There is a thick blanket of snow in the garden, and a few days later even the ornamental pond is frozen over. Winter can be beautiful, but it can also be destructive. At low temperatures, especially below freezing, you as a homeowner or tenant have a duty of care to avoid major damage to the building. The garden or the balcony plants need special care, so that they come undamaged over the winter.
In this article, you'll learn how to save your home and garden from frost damage. The most important things in a nutshell:
- To avoid frost damage, buildings must be heated sensibly in winter.
- The winter check around the house: check gutters and brickwork.
- You can protect your garden from low temperatures with a few measures.
Avoid frost damage: Heat sensibly
You must have learned at school that water expands when it gets cold. For example, the volume of ice is ten percent greater than that of liquid water. Pipes carrying water need special attention during the cold season. Because if the water expands, the pipes can burst. This danger exists for the tap water system, but also for heating pipes.
Heating valves do have the so-called frost monitor setting. However, this anti-freeze setting only protects the radiator in question from freezing, but not remotely located pipes. To prevent major damage to water pipes, you should heat all rooms so that the room temperature is above the freezing range. You should not only think about the permanently used living spaces. There are also water pipes in the garage, cellar and attic that can be exposed to major frost damage. Especially these rooms are dangerous, because they are usually not heated.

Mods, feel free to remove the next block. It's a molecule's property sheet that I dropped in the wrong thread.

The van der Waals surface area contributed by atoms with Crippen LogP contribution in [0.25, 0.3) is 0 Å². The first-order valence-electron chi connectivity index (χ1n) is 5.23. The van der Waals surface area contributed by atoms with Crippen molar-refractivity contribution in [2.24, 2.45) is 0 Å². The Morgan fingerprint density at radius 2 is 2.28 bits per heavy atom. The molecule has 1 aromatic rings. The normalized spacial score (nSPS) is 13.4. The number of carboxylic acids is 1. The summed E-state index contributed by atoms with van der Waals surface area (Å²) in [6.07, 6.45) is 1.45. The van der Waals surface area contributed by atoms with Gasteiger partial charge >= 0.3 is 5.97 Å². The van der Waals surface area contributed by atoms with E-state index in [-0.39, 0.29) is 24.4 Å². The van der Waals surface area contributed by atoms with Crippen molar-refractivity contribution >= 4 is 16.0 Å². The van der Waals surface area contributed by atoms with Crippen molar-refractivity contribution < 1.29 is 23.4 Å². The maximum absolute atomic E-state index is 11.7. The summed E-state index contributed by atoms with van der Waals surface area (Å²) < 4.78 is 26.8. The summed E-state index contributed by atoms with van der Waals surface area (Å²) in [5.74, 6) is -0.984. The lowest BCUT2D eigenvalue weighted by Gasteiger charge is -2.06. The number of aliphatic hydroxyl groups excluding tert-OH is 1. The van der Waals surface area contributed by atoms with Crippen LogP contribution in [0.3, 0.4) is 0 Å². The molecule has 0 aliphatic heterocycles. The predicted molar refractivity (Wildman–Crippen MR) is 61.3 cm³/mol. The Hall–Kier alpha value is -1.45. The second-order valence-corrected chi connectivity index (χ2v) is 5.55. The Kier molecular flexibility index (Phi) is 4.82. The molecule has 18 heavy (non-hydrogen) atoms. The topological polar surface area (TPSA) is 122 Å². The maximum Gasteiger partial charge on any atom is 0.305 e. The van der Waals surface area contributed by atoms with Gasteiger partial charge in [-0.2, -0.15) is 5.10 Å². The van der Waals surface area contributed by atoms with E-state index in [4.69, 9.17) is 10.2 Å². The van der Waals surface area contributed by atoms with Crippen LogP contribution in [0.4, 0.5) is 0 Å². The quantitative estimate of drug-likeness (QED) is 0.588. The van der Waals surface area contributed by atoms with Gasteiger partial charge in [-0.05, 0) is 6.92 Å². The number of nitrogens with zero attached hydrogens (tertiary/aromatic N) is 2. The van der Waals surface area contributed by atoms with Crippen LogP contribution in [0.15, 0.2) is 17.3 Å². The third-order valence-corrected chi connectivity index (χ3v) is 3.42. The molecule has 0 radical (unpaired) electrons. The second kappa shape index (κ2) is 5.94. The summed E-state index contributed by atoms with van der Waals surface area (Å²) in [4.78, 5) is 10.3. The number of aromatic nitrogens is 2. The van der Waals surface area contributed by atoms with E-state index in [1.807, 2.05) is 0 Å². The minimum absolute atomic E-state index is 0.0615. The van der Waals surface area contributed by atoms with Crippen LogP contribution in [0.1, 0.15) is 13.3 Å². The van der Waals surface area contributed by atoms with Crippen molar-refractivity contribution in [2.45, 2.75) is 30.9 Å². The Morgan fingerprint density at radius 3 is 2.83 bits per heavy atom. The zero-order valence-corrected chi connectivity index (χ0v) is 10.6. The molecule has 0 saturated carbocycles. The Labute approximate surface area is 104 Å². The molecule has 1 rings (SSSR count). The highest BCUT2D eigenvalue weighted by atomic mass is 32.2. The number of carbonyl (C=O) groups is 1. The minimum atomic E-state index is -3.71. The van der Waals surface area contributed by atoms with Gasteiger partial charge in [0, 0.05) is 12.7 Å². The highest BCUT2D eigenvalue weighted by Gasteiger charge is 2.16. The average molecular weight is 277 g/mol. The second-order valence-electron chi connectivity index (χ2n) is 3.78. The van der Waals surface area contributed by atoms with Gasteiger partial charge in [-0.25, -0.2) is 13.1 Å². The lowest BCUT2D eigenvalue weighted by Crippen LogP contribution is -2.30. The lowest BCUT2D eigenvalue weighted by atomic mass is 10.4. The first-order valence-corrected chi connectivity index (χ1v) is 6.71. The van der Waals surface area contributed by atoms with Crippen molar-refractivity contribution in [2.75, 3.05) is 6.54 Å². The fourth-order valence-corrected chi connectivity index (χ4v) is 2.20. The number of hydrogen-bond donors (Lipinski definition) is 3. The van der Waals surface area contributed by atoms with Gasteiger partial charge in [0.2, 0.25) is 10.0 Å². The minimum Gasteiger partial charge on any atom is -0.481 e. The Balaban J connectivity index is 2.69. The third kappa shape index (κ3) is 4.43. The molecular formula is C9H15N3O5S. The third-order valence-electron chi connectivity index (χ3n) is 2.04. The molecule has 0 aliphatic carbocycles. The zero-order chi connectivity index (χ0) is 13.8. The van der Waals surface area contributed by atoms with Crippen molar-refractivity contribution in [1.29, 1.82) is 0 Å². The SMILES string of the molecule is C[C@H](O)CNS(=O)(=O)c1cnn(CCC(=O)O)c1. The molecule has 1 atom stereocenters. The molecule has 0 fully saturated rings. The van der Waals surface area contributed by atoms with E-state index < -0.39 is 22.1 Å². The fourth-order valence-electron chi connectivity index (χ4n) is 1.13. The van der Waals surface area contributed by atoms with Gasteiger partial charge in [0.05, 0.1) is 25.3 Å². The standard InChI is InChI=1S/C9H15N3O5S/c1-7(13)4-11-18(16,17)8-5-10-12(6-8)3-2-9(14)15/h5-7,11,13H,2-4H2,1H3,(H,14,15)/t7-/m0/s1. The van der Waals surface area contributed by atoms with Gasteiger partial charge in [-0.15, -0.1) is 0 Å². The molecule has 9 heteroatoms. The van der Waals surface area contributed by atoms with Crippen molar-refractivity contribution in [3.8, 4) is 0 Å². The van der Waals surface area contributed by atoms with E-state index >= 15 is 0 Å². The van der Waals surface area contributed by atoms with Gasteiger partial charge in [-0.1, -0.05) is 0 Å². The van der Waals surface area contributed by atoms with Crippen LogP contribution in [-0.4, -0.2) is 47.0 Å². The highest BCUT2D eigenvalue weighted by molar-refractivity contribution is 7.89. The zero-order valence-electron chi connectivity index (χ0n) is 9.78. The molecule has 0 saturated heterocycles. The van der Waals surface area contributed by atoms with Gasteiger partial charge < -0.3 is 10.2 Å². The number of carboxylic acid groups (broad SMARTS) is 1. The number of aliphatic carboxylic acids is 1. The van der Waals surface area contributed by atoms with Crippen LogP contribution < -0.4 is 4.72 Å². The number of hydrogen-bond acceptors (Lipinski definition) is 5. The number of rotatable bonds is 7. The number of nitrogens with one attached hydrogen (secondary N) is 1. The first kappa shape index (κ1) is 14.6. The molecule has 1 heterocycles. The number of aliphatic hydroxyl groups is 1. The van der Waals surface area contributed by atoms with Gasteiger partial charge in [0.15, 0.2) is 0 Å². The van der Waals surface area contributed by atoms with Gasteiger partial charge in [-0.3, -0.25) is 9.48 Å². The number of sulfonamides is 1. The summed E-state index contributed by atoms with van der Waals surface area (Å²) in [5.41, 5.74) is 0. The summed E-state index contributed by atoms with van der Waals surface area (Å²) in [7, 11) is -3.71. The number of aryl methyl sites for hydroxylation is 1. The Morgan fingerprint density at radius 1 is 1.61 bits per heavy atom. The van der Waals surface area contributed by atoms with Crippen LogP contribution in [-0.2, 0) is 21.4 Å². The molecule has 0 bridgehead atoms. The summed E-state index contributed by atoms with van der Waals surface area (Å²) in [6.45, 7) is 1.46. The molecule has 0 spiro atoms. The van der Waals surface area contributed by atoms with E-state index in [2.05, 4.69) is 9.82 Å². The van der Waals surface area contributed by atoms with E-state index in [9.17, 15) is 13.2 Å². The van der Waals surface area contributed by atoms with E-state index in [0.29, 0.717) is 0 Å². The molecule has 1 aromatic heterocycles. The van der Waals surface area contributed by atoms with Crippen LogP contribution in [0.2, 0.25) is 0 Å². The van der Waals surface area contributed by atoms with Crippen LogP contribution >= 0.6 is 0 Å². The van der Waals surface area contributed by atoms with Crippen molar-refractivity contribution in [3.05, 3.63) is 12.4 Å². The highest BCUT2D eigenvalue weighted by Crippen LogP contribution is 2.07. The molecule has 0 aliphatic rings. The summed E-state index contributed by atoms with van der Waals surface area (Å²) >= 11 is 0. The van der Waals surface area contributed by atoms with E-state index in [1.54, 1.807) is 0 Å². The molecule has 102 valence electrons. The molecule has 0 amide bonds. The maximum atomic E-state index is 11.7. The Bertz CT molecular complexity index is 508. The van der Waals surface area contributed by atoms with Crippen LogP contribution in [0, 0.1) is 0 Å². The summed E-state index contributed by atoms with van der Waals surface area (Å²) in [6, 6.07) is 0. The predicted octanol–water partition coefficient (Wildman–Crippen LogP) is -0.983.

Heating obligation also applies to vacant properties
In the property in which you are at home, you certainly have the heating well under control. The situation can be different for houses or apartments that are not permanently occupied. Because they are used, for example, as a vacation home. Even there, as the owner, you have a duty to prevent pipes from freezing. If you can't go to your vacation home regularly, you have the possibility to ask an acquaintance living there to do the inspection. You might also opt for a smart home system that allows you to control the room temperature online with your cell phone, depending on the weather conditions. If, despite everything, damage occurs, you must contact your insurance company.
Homeowners insurance protects your home from the most important dangers. This includes tap water or fire. You can find out more about this here.
But be careful: Your insurance company can refuse to settle the claim if you have not fulfilled your duty of care. For a vacation property, it is usually sufficient to prove that the heating valves were on the antifreeze setting. Properties that are unoccupied for other reasons must also be heated. Even high energy prices unfortunately do not release you from your duties.
Before the frost comes: winter check around the house
Not only pipes can suffer from low temperatures in winter: You should check the gutters to avoid freezing water there. Outside water taps are often used for watering the garden and should be turned off. It makes sense to empty the water pipes outside. If you want to make less work for yourself, you should think about insulating your pipes. For new buildings, this is usually part of the scope of services, but old buildings can also be retrofitted. The house facade and the terrace also belong to the inspection before winter. Are there cracks or holes in which water can collect and then freeze? This also leads to damage.